The human genome, gene regulation and genomic variation

Murphy, K.M., Cooper, A. and Tobias, E.S. (2014) The human genome, gene regulation and genomic variation. In: Padmanabhan, S. (ed.) Handbook of Pharmacogenomics and Stratified Medicine. Academic Press: London, pp. 41-56. ISBN 9780123868824 (doi:10.1016/B978-0-12-386882-4.00003-7)

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The genome’s structure is highly complex, in relation not only to its sequence but also to its spatial organization and compaction in chromatin around nucleosomal proteins. The degree of chromatin condensation is dynamic, regulated by multiple mechanisms that include covalent histone modifications and nucleosome repositioning. Gene expression, which is inversely related to chromatin compaction, is equally complex, involving regulation by proteins and by increasingly recognized small RNAs such as microRNAs. Gene expression is also affected by single-nucleotide polymorphisms and DNA copy number variants. The combined effects of these factors on gene expression include altered gene transcription, splicing patterns, and translation. The possible biological significance of the extensive regions of noncoding DNA in the genome is currently being investigated. Such data are essential to the interpretation of increasingly available whole genome array and sequencing results, both in research and in the clinical context.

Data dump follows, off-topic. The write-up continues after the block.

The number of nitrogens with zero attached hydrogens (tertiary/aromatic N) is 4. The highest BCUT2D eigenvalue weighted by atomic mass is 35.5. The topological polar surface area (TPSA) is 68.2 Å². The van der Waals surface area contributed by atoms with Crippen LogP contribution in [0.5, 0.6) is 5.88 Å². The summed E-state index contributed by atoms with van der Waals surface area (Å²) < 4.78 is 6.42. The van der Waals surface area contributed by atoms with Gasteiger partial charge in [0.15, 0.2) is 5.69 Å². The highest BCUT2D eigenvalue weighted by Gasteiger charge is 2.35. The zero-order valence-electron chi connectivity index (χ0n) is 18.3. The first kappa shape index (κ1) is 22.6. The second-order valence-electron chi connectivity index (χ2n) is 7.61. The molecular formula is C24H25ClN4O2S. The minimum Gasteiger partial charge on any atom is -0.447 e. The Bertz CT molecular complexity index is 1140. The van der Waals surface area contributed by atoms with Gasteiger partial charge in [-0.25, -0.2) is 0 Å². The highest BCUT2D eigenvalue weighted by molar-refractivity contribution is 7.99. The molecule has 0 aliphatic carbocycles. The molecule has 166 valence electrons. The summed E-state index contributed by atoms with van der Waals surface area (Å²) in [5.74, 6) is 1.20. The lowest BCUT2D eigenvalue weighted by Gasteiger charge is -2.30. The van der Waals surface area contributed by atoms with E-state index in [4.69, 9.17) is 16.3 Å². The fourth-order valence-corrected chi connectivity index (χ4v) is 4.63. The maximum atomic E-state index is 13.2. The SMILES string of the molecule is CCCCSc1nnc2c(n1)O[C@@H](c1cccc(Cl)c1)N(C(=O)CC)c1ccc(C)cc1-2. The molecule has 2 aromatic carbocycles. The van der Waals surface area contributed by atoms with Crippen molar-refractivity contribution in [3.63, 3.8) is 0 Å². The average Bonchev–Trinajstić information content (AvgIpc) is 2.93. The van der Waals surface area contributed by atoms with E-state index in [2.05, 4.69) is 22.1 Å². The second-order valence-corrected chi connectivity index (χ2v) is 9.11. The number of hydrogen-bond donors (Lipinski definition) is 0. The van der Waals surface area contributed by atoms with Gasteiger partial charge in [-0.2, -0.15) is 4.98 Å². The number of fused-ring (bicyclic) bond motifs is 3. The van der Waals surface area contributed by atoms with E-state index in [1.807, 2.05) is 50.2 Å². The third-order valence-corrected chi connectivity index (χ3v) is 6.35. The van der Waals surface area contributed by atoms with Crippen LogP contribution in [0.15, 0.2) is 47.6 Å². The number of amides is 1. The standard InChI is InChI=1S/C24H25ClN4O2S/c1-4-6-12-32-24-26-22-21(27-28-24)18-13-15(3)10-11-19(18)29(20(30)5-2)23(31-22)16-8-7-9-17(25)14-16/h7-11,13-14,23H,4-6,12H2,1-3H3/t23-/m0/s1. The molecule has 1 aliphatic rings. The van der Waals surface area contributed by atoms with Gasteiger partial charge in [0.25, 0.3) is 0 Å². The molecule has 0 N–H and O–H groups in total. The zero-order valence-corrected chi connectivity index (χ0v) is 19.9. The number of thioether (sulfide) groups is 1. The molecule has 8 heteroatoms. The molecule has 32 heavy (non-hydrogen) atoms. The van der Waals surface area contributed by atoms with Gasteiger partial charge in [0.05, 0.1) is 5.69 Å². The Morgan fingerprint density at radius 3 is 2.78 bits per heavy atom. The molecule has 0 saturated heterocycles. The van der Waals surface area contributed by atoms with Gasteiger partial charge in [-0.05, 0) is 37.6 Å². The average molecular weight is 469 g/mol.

Item Type:Book Sections
Glasgow Author(s) Enlighten ID:Tobias, Professor Edward
Authors: Murphy, K.M., Cooper, A., and Tobias, E.S.
Subjects:Q Science > QH Natural history > QH426 Genetics
R Medicine > R Medicine (General)
R Medicine > RM Therapeutics. Pharmacology
College/School:College of Medical Veterinary and Life Sciences > School of Medicine, Dentistry & Nursing
Publisher:Academic Press
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